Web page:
“We spent a lot of time keeping it easy to manage. The Web interface is designed to be like Gmail. [The network manager] can see everything going on in the network; see that all devices are plugged in, in plain English. We’ve made it very user friendly. If something came unplugged, it would show up as yellow or red. If it’s going well, it’s green. You don’t need to know anything about IP addresses or channels, but if you want to dig in that deep you can. Property managers have been able to use it well. With the Google maps integration, they can see a view of their property,” says Biswas.
The Meraki solution isn’t just for hotels and apartment complexes. Towns are turning to Meraki to light up their business districts—or in some cases, their whole towns.
“There is a fishing village in Chile with about 25,000 people,” says Biswas. “ It’s basically in the middle of nowhere and overlooked by the incumbent telecom provider. There are no phones and no broadband. But, they had a satellite link and a lease line in from the state government. So they spread through the whole town with Meraki. We can deploy to cover the whole town in, like, a week. For US$20,000, we can give more than 1,000 weekly users Wi-Fi access.”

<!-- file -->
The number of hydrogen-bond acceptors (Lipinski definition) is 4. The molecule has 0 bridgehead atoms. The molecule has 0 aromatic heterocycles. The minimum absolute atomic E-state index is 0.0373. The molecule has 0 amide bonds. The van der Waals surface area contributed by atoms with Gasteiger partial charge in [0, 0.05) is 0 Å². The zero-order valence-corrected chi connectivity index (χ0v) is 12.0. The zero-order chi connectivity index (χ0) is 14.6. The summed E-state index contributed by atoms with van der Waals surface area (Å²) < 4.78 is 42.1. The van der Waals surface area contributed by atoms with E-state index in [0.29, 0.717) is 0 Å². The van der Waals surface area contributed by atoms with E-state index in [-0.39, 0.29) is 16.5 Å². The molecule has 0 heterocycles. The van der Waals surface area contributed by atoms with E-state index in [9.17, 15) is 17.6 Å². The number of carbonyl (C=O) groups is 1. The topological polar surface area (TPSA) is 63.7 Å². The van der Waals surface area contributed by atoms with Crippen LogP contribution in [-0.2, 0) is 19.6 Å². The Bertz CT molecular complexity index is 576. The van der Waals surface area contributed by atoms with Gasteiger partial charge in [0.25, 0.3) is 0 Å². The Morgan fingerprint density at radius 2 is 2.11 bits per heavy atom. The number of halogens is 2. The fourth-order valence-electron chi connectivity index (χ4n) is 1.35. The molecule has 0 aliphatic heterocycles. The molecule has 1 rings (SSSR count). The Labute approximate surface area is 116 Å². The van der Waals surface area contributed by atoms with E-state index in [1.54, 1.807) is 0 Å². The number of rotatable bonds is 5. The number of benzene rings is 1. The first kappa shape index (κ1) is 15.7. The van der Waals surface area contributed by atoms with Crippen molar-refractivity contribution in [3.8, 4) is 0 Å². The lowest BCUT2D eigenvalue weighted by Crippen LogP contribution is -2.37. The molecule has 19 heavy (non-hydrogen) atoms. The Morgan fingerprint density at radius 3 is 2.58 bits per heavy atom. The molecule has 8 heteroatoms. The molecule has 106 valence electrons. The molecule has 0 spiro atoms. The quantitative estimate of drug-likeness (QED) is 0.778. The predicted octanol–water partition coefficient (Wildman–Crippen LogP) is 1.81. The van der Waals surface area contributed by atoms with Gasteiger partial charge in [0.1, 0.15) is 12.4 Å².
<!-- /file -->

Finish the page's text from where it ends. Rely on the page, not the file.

For municipal customers, Meraki introduced the Main Street Starter Wi-Fi Pack earlier this month. It includes the technology and support to make it easy for cities and towns to deploy Wi-Fi across approximately 1 square mile for less than $10,000.
Biswas says the Residential Wi-Fi Pack is available for a limited time only, can be customized to each customer’s particular needs, and includes a 60-day money-back guarantee. “The Residential Wi-Fi Pack is mainly a way to get the conversation started,” says Biswas. “And we’ve extended our money back so that you can try it and return it, if you like it. It’s very different.” For residential complexes looking for someone to deploy or manage the solution on their behalf, Meraki will introduce them to a certified partner to handle the roll out. More details are at the Meraki Web site.
Here comes the sun
Meraki is also planning to release a redesigned version of its solar-powered repeater next month, which says Biswas, has overcome the engineering problems the beta version faced—how to shrink the battery down to a size that was manageable for shipping and deployment, and how to generate power even during inclement weather, such as what users experience in northern climates or during monsoon season.
“There is still a lot of demand for hard-to-reach or expensive-to-wire locations,” says Biswas. “Outdoor venues, on top of buildings, public parks; it’s a need we’re filling. We’ve redesigned the Solar and it now has a new battery. It’s lithium ion phosphate. It weighs only a couple of pounds, but it has the same power as a car battery. It’s the same technology as what is in the plug-in hybrids. It’s fully integrated and now all packaged together.”
The Meraki Solar officially launches December 4th. Users can provide their own solar panels or Meraki offers them, as well. The full configuration is $1499.